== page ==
Friday, 18 September 2009

Potager update

It would appear that, with all of the ongoing house renovation work, I have been sadly neglecting the potager. Fortunately, it is now the end of the main season so no produce has been spoiled by my lack of attention. It feels like an appropriate time for me to reflect on the successes and failures and what I have learnt from my first attempts at growing my own produce.

Overall, the potager has been a massive success -the variety and the quantity of vegetables that I have grown has way exceeded my expectations. My only real 'failure' has been with the turnips, but that is due entirely to the vole community who were 100% successful in their destruction of the crop. The cabbage white caterpillar has also made a pretty good job of munching their way through my cauliflower, savoy cabbage and white cabbage leaves, but fortunately they are robust plants and seem to be recovering well.

What would I do differently next year? The main thing would be to put in tall supports for the tomato plants before they start falling over! I would also give them more space than I did this year. I would also weigh the produce that I have had from the potager as, although I know we have had masses of tomatoes and French beans, it would be nice to have a record of how many kgs has been produced.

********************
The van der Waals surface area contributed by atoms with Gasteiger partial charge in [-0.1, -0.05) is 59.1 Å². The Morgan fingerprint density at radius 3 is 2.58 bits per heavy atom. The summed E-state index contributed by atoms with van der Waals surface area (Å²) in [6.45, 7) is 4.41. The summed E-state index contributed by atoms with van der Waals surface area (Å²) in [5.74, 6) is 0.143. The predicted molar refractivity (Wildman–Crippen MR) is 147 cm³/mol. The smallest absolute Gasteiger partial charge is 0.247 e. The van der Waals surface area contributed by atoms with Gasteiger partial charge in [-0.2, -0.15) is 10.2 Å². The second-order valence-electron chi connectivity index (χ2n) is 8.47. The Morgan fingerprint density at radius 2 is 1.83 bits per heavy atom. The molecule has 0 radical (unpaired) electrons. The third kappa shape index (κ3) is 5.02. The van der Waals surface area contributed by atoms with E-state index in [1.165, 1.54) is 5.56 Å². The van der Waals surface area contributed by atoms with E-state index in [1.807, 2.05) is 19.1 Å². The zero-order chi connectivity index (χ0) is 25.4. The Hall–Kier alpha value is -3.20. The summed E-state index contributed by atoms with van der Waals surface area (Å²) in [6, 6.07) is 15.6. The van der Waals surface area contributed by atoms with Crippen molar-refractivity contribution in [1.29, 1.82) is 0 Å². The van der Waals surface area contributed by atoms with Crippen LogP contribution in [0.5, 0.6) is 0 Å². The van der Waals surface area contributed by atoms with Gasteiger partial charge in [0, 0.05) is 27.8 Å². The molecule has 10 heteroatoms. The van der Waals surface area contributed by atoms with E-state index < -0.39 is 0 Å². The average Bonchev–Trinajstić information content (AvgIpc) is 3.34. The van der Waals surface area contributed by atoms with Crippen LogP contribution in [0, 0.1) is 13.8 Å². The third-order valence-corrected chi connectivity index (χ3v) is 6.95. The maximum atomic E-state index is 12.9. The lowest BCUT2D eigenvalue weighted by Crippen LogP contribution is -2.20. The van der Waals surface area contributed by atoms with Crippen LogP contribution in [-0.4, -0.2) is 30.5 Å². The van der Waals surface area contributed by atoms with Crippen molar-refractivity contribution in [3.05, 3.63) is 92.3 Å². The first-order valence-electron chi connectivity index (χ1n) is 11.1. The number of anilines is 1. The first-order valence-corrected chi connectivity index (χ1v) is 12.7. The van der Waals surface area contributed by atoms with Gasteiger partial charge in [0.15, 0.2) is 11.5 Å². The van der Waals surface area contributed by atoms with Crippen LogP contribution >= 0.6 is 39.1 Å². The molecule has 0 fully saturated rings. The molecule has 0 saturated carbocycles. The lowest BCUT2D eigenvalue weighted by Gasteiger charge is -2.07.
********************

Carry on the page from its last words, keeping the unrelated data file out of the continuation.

What would I grow next year that I haven't grown this year? Some beefsteak and plum tomatoes.
What has been the biggest surprise this year? The mystery gourd that appeared from nowhere and produced 5 good sized fruit that taste like a cross between pumpkin and butternut squash.

I am already prepared for the autumn and winter, with the autumn carrots developing well, the parsnips ready for harvesting as soon as we get a good frost, the leeks are swelling nicely, the autumn spinach is making good progress, the spring greens likewise and the lambs lettuce is now coming through. I will be planting the onion sets, shallots and garlic before the end of the month. It will soon be time to dig in some horse manure and some compost in order to replenish the soil ready for next year's growth. What a satisfying passtime this potager business is proving to be!

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